Born out of cataclysm in 1948, the Kashmir problem remains alive and unwell. In the latest iteration of the long self-determination struggle, 75 protesters have been killed by Indian security forces firing pellet loaded shotguns to control the demonstrations; over 7000 have been injured including 117 who have fully or partially lost eyesight, a tragedy worsened by their young (around 18 – 22) age.
What do we want? Freedom! That’s the slogan reverberating across the Kashmir valley. India and its security forces are (more than ever before) ‘the other’ as the youth rebel against India’s oppressive hold since the quarter-century old militancy began. It has quashed the usual dreams and aspirations of the young leaving them embittered and without many options.
The proximate cause this time was the July 8th, 2016 killing of Burhan Muzaffar Wani in a joint operation by paramilitary forces and police. A handsome, charismatic leader, he relied on tech and social media to recruit for his Hizbul Mujahideen: Never fired a shot in his six years as a rebel as the police freely admit. More worrisome for the authorities, a moribund militancy has been revived and this time the leaders are local.
Thousands took to the streets in protest after the news of Wani’s death became public. The sermons in the mosques spur on the faithful each Friday. Demonstrations continue as deaths and injuries mount, the funerals leading to processions and more deaths in an endless cycle.
That Kashmir has reverted to active militancy is in part due also to the ruling BJP in Delhi attempting to change the special status of Kashmir as guaranteed by Article 370 in the Indian constitution.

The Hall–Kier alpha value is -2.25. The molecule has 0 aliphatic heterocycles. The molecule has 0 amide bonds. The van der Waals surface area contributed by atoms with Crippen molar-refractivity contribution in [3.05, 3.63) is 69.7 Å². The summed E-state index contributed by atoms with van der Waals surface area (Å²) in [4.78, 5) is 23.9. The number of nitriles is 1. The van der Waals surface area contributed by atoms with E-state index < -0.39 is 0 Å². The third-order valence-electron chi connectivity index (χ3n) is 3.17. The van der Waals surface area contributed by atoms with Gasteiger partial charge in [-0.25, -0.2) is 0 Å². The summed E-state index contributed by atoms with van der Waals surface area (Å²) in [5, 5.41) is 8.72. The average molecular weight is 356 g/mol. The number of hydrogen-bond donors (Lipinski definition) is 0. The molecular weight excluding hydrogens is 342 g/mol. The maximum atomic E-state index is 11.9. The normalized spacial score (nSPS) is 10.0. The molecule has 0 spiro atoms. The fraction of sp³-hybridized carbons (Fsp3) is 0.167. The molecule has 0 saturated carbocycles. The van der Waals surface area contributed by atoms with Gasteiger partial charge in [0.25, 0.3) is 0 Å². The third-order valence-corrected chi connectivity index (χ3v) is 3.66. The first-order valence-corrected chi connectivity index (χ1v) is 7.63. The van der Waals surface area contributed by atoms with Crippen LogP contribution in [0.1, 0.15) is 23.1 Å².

Instead of a celebration, Eid on September 12 brought a complete shutdown. For the first time in Kashmir’s history, the government imposed a curfew in all ten districts of the valley and prayers at shrines and mosques were not allowed on the holiday.
A senior leader of the ruling PDP/BIP coalition, Tariq Karra has resigned from the party and Parliament accusing his PDP party of “bartering its ideology for staying in power.”
In the meantime the violence continues. A three day encounter with the army and police in the Poonch district has resulted in the deaths of four militants as announced on September 13.
The UN Commissioner on Human Rights, Zeid Ra’ad Al-Hussein, speaking at the UN said, “We had received reports and continue to do so that Indian authorities had used force excessively against the civilian population.” He demanded India allow an international commission to visit Kashmir. India refused. As early as 2008 the UN High Commission for Refugees issued a report stating Kashmir was only partly free. Not surprising when the leaders the people want to represent them are barred from elections.
What of Hizbul Mujahideen? They have a new leader Sabzar Ahmad succeeding Burhan Wani — his photo like his predecessor’s has gone viral.
What are national boundaries in a globalized world? India spends billions on security forces and is hated by the local populace. It would, instead, be reaping the profits of trade with an autonomous Kashmir, while burying the hatchet with Pakistan and gaining further from a country of nearly 200 million ripe for Indian exports.
A final sobering thought for the existing territorial imperative: after almost 70 years of independence, a fifth of India’s 1.2 billion population live in extreme poverty. They number more than the rest of the world’s poor put together.
Dr Arshad M Khan (http://ofthisandthat.org/index.html) is a former Professor. A frequent contributor to the print and electronic media, his work has been quoted in the U.S. Congress and published in the Congressional Record.